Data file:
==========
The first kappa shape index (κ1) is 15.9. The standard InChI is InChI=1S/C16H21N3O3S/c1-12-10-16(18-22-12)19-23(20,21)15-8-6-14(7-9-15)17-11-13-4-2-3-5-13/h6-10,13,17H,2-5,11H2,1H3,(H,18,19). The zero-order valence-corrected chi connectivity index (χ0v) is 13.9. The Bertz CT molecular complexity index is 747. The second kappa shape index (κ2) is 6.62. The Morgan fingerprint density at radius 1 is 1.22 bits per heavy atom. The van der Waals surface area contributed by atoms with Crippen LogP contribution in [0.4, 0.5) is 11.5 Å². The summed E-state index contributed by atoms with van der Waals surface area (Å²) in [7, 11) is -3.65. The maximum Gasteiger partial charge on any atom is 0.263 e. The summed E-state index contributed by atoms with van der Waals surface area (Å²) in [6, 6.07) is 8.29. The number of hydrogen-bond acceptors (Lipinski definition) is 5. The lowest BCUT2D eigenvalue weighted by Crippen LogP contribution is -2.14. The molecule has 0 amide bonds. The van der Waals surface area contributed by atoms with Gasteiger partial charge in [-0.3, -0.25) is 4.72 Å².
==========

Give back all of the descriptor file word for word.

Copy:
The first kappa shape index (κ1) is 15.9. The standard InChI is InChI=1S/C16H21N3O3S/c1-12-10-16(18-22-12)19-23(20,21)15-8-6-14(7-9-15)17-11-13-4-2-3-5-13/h6-10,13,17H,2-5,11H2,1H3,(H,18,19). The zero-order valence-corrected chi connectivity index (χ0v) is 13.9. The Bertz CT molecular complexity index is 747. The second kappa shape index (κ2) is 6.62. The Morgan fingerprint density at radius 1 is 1.22 bits per heavy atom. The van der Waals surface area contributed by atoms with Crippen LogP contribution in [0.4, 0.5) is 11.5 Å². The summed E-state index contributed by atoms with van der Waals surface area (Å²) in [7, 11) is -3.65. The maximum Gasteiger partial charge on any atom is 0.263 e. The summed E-state index contributed by atoms with van der Waals surface area (Å²) in [6, 6.07) is 8.29. The number of hydrogen-bond acceptors (Lipinski definition) is 5. The lowest BCUT2D eigenvalue weighted by Crippen LogP contribution is -2.14. The molecule has 0 amide bonds. The van der Waals surface area contributed by atoms with Gasteiger partial charge in [-0.3, -0.25) is 4.72 Å².